Spain to host 37 more ex-Cuban political prisoners

AP News
Posted: Apr 07, 2011 11:32 AM
Spain to host 37 more ex-Cuban political prisoners

Thirty-seven former Cuban political prisoners and some 200 of their relatives are being brought to Madrid, the largest group yet to arrive since the two countries agreed to such transfers.

A plane from Havana chartered by Spain will arrive Friday in the Spanish capital with political prisoners who were freed this week, a Foreign Ministry official said Thursday.

Cuba has been gradually freeing a group of 75 dissidents rounded up in 2003 under an agreement reached between Cuban President Raul Castro and Havana Cardinal Jaime Ortega. So far Spain has accepted 40 of those dissidents.

But Friday's group is separate from the 75, except for one man, whom the Spanish official named as Orlando Fundora. More than a dozen other former Cuban prisoners arrived practically in secret in Spain last month, as the government did not announce it.

Cuba considers all the dissidents to be common criminals financed by the United States to destabilize its government.

Officials in Havana have complained that their government has received little credit in Washington and European capitals for the releases, which come as Raul Castro has overhauled the economy and legalized some private enterprise.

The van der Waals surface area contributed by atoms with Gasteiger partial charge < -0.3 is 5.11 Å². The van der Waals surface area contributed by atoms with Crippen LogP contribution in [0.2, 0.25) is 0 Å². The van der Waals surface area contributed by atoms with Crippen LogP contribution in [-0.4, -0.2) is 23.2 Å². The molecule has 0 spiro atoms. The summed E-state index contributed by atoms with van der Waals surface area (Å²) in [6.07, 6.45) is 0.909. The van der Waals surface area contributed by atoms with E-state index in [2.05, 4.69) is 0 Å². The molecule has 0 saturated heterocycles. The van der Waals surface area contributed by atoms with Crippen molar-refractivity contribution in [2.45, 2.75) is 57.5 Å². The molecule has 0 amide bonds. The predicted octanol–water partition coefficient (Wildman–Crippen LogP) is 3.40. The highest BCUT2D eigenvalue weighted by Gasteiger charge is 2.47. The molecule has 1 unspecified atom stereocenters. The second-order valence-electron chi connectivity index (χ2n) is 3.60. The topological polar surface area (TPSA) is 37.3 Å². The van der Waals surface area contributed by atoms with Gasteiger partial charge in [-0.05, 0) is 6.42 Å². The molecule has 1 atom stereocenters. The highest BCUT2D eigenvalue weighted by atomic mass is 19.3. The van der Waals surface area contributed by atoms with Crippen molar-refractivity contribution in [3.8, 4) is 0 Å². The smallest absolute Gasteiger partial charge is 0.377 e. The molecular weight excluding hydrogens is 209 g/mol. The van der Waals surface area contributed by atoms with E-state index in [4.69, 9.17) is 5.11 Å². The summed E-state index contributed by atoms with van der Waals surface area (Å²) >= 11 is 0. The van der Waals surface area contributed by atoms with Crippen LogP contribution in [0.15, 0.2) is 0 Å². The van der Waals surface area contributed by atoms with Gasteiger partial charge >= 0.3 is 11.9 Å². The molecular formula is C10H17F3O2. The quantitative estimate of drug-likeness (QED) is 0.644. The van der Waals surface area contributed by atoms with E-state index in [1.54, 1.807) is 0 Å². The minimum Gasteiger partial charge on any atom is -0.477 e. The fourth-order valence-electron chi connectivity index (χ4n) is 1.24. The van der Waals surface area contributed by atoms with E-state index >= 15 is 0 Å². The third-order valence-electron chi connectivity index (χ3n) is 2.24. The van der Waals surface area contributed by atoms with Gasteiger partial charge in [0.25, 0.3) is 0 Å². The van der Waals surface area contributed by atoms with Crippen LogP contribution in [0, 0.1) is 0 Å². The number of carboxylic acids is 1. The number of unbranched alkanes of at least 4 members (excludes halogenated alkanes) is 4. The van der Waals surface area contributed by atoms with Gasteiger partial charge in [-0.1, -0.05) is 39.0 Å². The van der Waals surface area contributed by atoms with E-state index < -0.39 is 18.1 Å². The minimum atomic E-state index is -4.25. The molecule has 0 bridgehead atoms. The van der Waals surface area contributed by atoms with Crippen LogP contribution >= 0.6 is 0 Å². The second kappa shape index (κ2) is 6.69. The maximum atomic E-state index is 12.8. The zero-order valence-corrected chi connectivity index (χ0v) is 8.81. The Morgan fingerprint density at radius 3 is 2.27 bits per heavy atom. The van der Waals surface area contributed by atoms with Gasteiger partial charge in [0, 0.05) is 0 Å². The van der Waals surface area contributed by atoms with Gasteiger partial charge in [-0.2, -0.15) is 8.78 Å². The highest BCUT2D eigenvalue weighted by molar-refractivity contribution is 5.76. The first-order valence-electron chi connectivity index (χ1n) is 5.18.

Alejandro Gonzalez Raga, a former prisoner who came to Spain in 2008, told The Associated Press on Thursday that the Cuban government is using the process to get rid of opposition members it finds "annoying" as well as common criminals.

"Cuba is obliged to free political prisoners and let them go home," said former Cuban prisoner Regis Iglesias, one of the Group of 75. "But the Spanish government has to be careful who it lets into the country."

Many Cubans do not qualify as political prisoners because they were sentenced for violent _ though politically motivated _ crimes such as hijacking and assault. Cuba's communist government has freed dozens of such inmates _ more than 60 in all _ even though that wasn't part of its deal with the church.

Of the 40 already in Spain, five have since emigrated to the United States and another 30 hope to do so, Iglesias said.


Daniel Woolls contributed to this report from Madrid.